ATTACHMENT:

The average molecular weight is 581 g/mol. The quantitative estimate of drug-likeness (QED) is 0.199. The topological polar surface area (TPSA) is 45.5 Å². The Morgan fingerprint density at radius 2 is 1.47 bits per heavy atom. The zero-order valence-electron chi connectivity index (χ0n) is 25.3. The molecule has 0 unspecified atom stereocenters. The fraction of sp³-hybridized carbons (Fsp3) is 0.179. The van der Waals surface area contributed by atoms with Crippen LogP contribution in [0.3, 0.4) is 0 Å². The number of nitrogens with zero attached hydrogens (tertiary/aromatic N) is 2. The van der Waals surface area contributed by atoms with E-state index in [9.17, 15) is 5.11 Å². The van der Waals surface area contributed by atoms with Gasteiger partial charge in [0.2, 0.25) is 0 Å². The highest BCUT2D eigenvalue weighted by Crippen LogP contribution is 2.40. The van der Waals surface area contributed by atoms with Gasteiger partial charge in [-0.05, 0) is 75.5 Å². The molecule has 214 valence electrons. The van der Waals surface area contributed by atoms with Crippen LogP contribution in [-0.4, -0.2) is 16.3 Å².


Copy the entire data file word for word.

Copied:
The average molecular weight is 581 g/mol. The quantitative estimate of drug-likeness (QED) is 0.199. The topological polar surface area (TPSA) is 45.5 Å². The Morgan fingerprint density at radius 2 is 1.47 bits per heavy atom. The zero-order valence-electron chi connectivity index (χ0n) is 25.3. The molecule has 0 unspecified atom stereocenters. The fraction of sp³-hybridized carbons (Fsp3) is 0.179. The van der Waals surface area contributed by atoms with Crippen LogP contribution in [0.3, 0.4) is 0 Å². The number of nitrogens with zero attached hydrogens (tertiary/aromatic N) is 2. The van der Waals surface area contributed by atoms with E-state index in [9.17, 15) is 5.11 Å². The van der Waals surface area contributed by atoms with Gasteiger partial charge in [0.2, 0.25) is 0 Å². The highest BCUT2D eigenvalue weighted by Crippen LogP contribution is 2.40. The van der Waals surface area contributed by atoms with Gasteiger partial charge in [-0.05, 0) is 75.5 Å². The molecule has 214 valence electrons. The van der Waals surface area contributed by atoms with Crippen LogP contribution in [-0.4, -0.2) is 16.3 Å².